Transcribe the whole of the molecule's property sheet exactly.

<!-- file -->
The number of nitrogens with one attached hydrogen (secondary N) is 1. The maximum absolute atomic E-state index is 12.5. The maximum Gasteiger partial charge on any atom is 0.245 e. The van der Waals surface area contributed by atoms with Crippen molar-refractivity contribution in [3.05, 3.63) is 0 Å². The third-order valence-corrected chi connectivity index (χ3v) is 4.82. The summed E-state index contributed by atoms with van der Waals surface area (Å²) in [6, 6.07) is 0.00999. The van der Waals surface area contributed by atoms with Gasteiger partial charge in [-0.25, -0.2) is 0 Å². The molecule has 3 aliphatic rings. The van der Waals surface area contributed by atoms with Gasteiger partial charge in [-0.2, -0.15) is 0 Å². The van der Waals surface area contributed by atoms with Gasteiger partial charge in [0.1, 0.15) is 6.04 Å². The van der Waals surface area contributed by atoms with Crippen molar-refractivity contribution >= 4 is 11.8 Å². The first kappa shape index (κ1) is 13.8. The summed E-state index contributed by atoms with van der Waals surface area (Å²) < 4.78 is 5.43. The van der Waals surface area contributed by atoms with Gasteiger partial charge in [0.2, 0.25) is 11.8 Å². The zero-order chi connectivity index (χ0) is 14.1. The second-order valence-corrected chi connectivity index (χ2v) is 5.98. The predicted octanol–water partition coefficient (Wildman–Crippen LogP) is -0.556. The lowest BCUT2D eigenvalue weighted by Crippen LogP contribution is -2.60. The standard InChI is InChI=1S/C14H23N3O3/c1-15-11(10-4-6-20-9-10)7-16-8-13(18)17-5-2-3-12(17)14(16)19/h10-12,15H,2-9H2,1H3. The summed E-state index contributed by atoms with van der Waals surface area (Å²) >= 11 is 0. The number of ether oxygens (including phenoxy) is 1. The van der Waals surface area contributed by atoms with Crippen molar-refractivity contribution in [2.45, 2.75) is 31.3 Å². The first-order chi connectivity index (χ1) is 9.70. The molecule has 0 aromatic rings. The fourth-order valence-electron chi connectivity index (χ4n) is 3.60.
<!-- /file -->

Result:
The number of nitrogens with one attached hydrogen (secondary N) is 1. The maximum absolute atomic E-state index is 12.5. The maximum Gasteiger partial charge on any atom is 0.245 e. The van der Waals surface area contributed by atoms with Crippen molar-refractivity contribution in [3.05, 3.63) is 0 Å². The third-order valence-corrected chi connectivity index (χ3v) is 4.82. The summed E-state index contributed by atoms with van der Waals surface area (Å²) in [6, 6.07) is 0.00999. The van der Waals surface area contributed by atoms with Gasteiger partial charge in [-0.25, -0.2) is 0 Å². The molecule has 3 aliphatic rings. The van der Waals surface area contributed by atoms with Gasteiger partial charge in [-0.2, -0.15) is 0 Å². The van der Waals surface area contributed by atoms with Gasteiger partial charge in [0.1, 0.15) is 6.04 Å². The van der Waals surface area contributed by atoms with Crippen molar-refractivity contribution >= 4 is 11.8 Å². The first kappa shape index (κ1) is 13.8. The summed E-state index contributed by atoms with van der Waals surface area (Å²) < 4.78 is 5.43. The van der Waals surface area contributed by atoms with Gasteiger partial charge in [0.2, 0.25) is 11.8 Å². The zero-order chi connectivity index (χ0) is 14.1. The second-order valence-corrected chi connectivity index (χ2v) is 5.98. The predicted octanol–water partition coefficient (Wildman–Crippen LogP) is -0.556. The lowest BCUT2D eigenvalue weighted by Crippen LogP contribution is -2.60. The standard InChI is InChI=1S/C14H23N3O3/c1-15-11(10-4-6-20-9-10)7-16-8-13(18)17-5-2-3-12(17)14(16)19/h10-12,15H,2-9H2,1H3. The summed E-state index contributed by atoms with van der Waals surface area (Å²) >= 11 is 0. The number of ether oxygens (including phenoxy) is 1. The van der Waals surface area contributed by atoms with Crippen molar-refractivity contribution in [2.45, 2.75) is 31.3 Å². The first-order chi connectivity index (χ1) is 9.70. The molecule has 0 aromatic rings. The fourth-order valence-electron chi connectivity index (χ4n) is 3.60.